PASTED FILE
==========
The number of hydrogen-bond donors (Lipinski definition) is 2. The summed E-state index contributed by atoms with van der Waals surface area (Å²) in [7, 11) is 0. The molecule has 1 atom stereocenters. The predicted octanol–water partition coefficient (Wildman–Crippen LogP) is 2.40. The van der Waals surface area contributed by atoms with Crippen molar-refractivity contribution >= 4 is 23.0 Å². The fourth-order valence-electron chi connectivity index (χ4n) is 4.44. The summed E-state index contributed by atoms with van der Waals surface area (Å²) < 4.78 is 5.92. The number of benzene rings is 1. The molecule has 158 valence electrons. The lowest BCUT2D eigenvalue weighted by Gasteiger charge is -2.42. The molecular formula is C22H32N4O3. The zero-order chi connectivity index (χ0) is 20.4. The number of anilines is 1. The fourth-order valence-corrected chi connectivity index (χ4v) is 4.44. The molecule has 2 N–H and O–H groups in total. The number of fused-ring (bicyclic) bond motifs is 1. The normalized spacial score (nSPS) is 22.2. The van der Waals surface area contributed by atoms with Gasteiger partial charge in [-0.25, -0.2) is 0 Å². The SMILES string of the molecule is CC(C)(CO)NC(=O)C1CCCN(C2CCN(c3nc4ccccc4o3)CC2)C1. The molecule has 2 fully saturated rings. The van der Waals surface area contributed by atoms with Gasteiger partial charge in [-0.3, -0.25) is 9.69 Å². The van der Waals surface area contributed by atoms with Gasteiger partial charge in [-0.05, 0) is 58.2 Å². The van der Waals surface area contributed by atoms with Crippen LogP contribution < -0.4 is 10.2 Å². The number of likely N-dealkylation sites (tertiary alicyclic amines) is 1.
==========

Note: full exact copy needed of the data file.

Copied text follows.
The number of hydrogen-bond donors (Lipinski definition) is 2. The summed E-state index contributed by atoms with van der Waals surface area (Å²) in [7, 11) is 0. The molecule has 1 atom stereocenters. The predicted octanol–water partition coefficient (Wildman–Crippen LogP) is 2.40. The van der Waals surface area contributed by atoms with Crippen molar-refractivity contribution >= 4 is 23.0 Å². The fourth-order valence-electron chi connectivity index (χ4n) is 4.44. The summed E-state index contributed by atoms with van der Waals surface area (Å²) < 4.78 is 5.92. The number of benzene rings is 1. The molecule has 158 valence electrons. The lowest BCUT2D eigenvalue weighted by Gasteiger charge is -2.42. The molecular formula is C22H32N4O3. The zero-order chi connectivity index (χ0) is 20.4. The number of anilines is 1. The fourth-order valence-corrected chi connectivity index (χ4v) is 4.44. The molecule has 2 N–H and O–H groups in total. The number of fused-ring (bicyclic) bond motifs is 1. The normalized spacial score (nSPS) is 22.2. The van der Waals surface area contributed by atoms with Gasteiger partial charge in [-0.25, -0.2) is 0 Å². The SMILES string of the molecule is CC(C)(CO)NC(=O)C1CCCN(C2CCN(c3nc4ccccc4o3)CC2)C1. The molecule has 2 fully saturated rings. The van der Waals surface area contributed by atoms with Gasteiger partial charge in [-0.3, -0.25) is 9.69 Å². The van der Waals surface area contributed by atoms with Gasteiger partial charge in [-0.05, 0) is 58.2 Å². The van der Waals surface area contributed by atoms with Crippen LogP contribution < -0.4 is 10.2 Å². The number of likely N-dealkylation sites (tertiary alicyclic amines) is 1.